As much as I dreaded it, the time had come for us to leave Spain.
We took the hour-long bus ride from Barcelona with our friends to the Girona Airport, which offered a cheap flight back to Germany. Upon arrival, we were shocked to find that our flight was delayed by 7 hours until at least 1:00 in the morning.
We were throwing out ideas of what to do when someone in our group suggested that we pass the extra 7 hours seeing Girona. I love visiting new cities and was happy to take advantage of this unplanned opportunity.
The bus to the Girona bus and train station takes just 15 minutes from the airport. The one problem that we encountered, though, was that there was no luggage storage at the airport nor at the station, and we all had carry-on bags. If we didn’t stand out before, we certainly did now as we rolled suitcases and carried backpacks through the historic cobblestone streets.
I was enchanted with the beauty of Girona. I felt lucky to be able to explore it and will now recommend it to any visitor passing through the Girona Airport. It is definitely worthy of a day trip, and I might consider staying on the Costa Brava in the future to enjoy the beaches and small towns, like Girona, which have a different feeling than the big city of Barcelona just to the south.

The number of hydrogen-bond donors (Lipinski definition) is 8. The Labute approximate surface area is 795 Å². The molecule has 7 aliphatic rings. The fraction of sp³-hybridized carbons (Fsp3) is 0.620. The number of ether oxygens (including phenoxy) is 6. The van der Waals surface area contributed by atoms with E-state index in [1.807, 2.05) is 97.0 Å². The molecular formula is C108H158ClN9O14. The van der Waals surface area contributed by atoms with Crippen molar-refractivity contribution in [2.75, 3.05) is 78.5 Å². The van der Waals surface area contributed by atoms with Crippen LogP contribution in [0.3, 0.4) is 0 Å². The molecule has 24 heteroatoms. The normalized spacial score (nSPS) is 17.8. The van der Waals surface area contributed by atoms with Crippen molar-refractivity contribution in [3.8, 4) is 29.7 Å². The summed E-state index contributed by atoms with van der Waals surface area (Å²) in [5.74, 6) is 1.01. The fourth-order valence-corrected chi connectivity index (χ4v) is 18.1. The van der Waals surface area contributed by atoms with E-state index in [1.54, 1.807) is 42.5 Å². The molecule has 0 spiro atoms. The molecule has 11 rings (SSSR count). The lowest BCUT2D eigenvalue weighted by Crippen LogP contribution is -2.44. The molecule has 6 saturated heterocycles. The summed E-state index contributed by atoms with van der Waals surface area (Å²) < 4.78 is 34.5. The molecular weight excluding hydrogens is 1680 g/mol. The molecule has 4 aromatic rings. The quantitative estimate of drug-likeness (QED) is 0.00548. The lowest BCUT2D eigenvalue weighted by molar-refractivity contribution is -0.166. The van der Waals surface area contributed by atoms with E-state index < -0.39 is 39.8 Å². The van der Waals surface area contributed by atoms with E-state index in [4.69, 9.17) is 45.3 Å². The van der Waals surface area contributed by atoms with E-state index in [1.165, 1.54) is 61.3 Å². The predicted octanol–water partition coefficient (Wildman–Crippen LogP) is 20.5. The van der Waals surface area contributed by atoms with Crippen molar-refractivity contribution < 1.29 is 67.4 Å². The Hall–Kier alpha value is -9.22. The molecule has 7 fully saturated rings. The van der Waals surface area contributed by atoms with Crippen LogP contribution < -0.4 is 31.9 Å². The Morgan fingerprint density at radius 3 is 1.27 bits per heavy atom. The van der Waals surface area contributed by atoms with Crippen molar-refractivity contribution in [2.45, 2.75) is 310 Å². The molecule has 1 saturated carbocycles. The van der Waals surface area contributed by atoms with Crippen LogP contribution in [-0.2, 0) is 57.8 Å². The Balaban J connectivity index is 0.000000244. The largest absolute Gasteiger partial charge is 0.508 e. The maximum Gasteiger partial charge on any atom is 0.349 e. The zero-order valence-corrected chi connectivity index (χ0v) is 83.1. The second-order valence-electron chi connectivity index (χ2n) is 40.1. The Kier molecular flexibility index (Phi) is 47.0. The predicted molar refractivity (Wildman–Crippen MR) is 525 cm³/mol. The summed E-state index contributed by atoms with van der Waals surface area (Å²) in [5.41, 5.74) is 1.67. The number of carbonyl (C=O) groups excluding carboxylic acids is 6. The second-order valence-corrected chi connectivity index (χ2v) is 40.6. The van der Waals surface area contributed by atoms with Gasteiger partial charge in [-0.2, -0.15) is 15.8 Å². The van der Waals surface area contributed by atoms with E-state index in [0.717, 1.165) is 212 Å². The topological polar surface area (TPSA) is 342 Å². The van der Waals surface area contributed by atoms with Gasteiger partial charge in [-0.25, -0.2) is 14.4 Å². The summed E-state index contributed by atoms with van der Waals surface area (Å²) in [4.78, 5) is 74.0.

Even with our suitcase, in our 6 or so hours there, we covered a lot of ground, uphill and down.
My favorite part of Girona was wandering through the narrow streets of the old Jewish Quarter.
Being Sunday, the city felt very peaceful. We walked up a hill to reach the cathedral, which provided pretty views of the city.
We only looked at the outside of the cathedral, since going inside with luggage would probably have been disruptive.
After hours of strolling, Chris and I settled into the main square, La Plaça de la Independència, for drinks.
As the sun set, small crowds gathered in the bars surrounding the Plaça to watch a Spanish soccer match on t.v. We ordered our last taste of Spanish tapas and enjoyed the unexpected extra hours in Spain given to us by the airline. We would eventually be flying overnight and be forced to get a hotel in Hahn until the buses started running to Heidelberg in the morning. But, at that moment, as we chatted with our waiter about Spanish wine, watched the locals cheer for their team, felt the warm coastal breeze come in, and sampled a few more local flavors, the next 24 hours didn’t matter.
We were in Spain.